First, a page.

Great Artists Steal: An Interview With Art World Provocateur Alfredo Martinez
Alfredo Martinez is a New York City-based artist who famously served time in federal prison for selling forgeries of Basquiat drawings to prominent collectors. He recently held a master class in forgery as part of The Downtown Biennial's "Warm-Ups" series. Cell Vision correspondents Miguel Gomez and Osvaldo Jimenez attended Martinez’s workshop and sat down for an interview with him to talk about his career, his artwork, and the art world.
Once in a while, we pause and question the workings of the art world, this system that is more opaque than the stock market, and just like the stock market, we have no real grasp of who the participants are or of the influence they exert on the art market and on our careers. We hear about collectors and their collections, the secondary market dealers, and the critics rubbing elbows with museum curators, and it all becomes overwhelming at times because there is no detailed guidebook to understanding artworld dynamics and one’s place in it. Most of the time, it feels like everyone is freestyling and floating in an ocean, swept away by whirling currents with no real direction. We mostly rely on our convictions fueled by confirmation bias to lead us down a path we hope will give us a chance at success, however one defines it. Some artists carve for decades toward commercial success, while others self-destruct and implode with infamy. Yet, there are a few who hardly follow a known path and just play it like the game that it is, giving us a sigh of relief that it ain’t that serious.
Alfredo Martinez is a provocateur. He is someone who has deliberately poked at the art world, paid for it, and looped back around to poke some more. In 2002, Martinez was sentenced to 21 months in Brooklyn Federal MDC for wire fraud after selling a number of forged Basquiat drawings to prominent collectors. While incarcerated, he continued to make artworks using the materials available to him, works which were then slipped out of prison to feature in a sold-out show in downtown Manhattan with an up-and-coming art dealer, James Fuentes.
Since then, Martinez remained focused on exploring the idea of authenticity by copying and fabricating hand-held weapons from discarded and broken gun parts, thus creating new forgeries. His art practice combines a range of media and disciplines, from painting and drawing to sculpture and installation. Most recently, he held a forgery master class at NeueHouse, “a private social space for creators” where guests were able to see IRL how the master-forger makes his Basquiat fakes, all while listening to his tirades. Great Artists Steal, part workshop and part artist talk, was part of the Warm-Ups series of happenings curated by The Downtown Biennial, a new artist-run organization. We attended Martinez’s workshop and sat down for an interview with him to talk about his career, his artwork, and the art world.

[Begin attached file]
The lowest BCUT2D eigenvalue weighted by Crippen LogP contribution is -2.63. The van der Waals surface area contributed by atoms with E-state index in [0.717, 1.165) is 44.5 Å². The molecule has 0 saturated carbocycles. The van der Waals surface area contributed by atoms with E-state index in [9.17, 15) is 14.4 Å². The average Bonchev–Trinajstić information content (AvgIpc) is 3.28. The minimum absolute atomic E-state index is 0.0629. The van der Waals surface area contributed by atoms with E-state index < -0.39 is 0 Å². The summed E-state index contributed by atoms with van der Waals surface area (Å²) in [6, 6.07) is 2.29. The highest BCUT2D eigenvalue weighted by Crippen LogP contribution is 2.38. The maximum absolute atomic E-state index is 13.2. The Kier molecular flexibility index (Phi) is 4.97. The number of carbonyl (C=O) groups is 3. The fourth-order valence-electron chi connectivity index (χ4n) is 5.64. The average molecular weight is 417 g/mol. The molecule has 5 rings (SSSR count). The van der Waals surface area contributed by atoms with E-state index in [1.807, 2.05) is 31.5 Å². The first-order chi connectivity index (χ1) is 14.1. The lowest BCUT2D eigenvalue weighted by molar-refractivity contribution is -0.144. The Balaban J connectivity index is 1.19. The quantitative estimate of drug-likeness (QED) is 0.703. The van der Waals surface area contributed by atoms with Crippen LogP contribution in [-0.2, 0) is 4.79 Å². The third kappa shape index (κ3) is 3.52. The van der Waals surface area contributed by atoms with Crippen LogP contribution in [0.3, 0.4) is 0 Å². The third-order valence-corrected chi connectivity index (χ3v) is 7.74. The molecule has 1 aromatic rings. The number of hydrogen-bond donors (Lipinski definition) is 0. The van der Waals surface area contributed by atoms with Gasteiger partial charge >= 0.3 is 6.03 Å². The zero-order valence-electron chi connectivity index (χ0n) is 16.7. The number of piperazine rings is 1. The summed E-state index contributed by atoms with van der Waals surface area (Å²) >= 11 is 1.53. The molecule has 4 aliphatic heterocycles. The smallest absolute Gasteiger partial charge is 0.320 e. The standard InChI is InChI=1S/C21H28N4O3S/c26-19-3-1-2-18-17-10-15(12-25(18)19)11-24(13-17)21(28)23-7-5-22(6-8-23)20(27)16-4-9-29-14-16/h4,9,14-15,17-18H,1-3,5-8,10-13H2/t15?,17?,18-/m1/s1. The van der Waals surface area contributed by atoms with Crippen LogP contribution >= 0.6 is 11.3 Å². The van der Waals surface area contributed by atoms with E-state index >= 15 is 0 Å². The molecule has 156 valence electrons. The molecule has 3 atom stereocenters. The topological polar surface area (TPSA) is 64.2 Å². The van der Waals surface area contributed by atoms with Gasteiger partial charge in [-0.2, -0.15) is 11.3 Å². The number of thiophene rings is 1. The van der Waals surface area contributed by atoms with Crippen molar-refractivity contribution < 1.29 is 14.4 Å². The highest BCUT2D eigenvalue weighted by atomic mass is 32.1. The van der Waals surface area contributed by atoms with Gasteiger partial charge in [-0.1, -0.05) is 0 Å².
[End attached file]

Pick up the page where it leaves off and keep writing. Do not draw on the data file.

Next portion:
All artwork and images by Alfredo Martinez except where otherwise noted.
CELL VISION: You had an art show while in prison. I grew up in an era where rappers would record their verses in jail and release a whole album while serving time. Did any of your fellow inmates or allied COs know of this? And if so, how was this amazing feat received? Extra snacks in the commissary? More gym time?
ALFREDO MARTINEZ: This was received with a bit of respect; no one really f***** with me after that.
CELL VISION: According to your interview in The Village Voice, you had a hunger strike for 56 days to protest the warden not allowing you any art supplies. That interview detailed the prison-cell-made tools you used in order to create your works for that show — mainly coffee beans, acrylic floor wax, Kool-Aid, and homemade paper constructed from letters sent by friends. Is it the duty of a true artist to suffer for their work? How important is sacrifice to the overall production and presentation of your pieces?
ALFREDO MARTINEZ: People have done more under worse circumstances. There were artists who made art in Auschwitz. My activity was basically a publicity stunt taken to the 9th degree.
CELL VISION: The article wasn't clear on if the protest was successful. Was it, or did you just adapt to the circumstances?
ALFREDO MARTINEZ: Unofficially, the guards came to me after my second hunger strike, saying they would personally not interfere with my work. They said they feared for my life, and I later learned that after a certain time, you just die from a hunger strike.
CELL VISION: If you gave me the tools you had in jail and I was forced to create something with it, I'd be one dead MacGyver. If necessity is the mother of invention, then is innovation also an art form?
ALFREDO MARTINEZ: Crisis tends to concentrate the mind; also, the warden had the misfortune that my favorite movie was The Great Escape.
CELL VISION: What was your last meal before your hunger strike, and what was your first meal after the strike ended?
ALFREDO MARTINEZ: I would often say when I was imprisoned that the prison food reminded me of bad school cafeteria food that was left in the refrigerator for three days. Everyone's favorite meal in prison was the baked chicken; to this day, I can't really have chicken.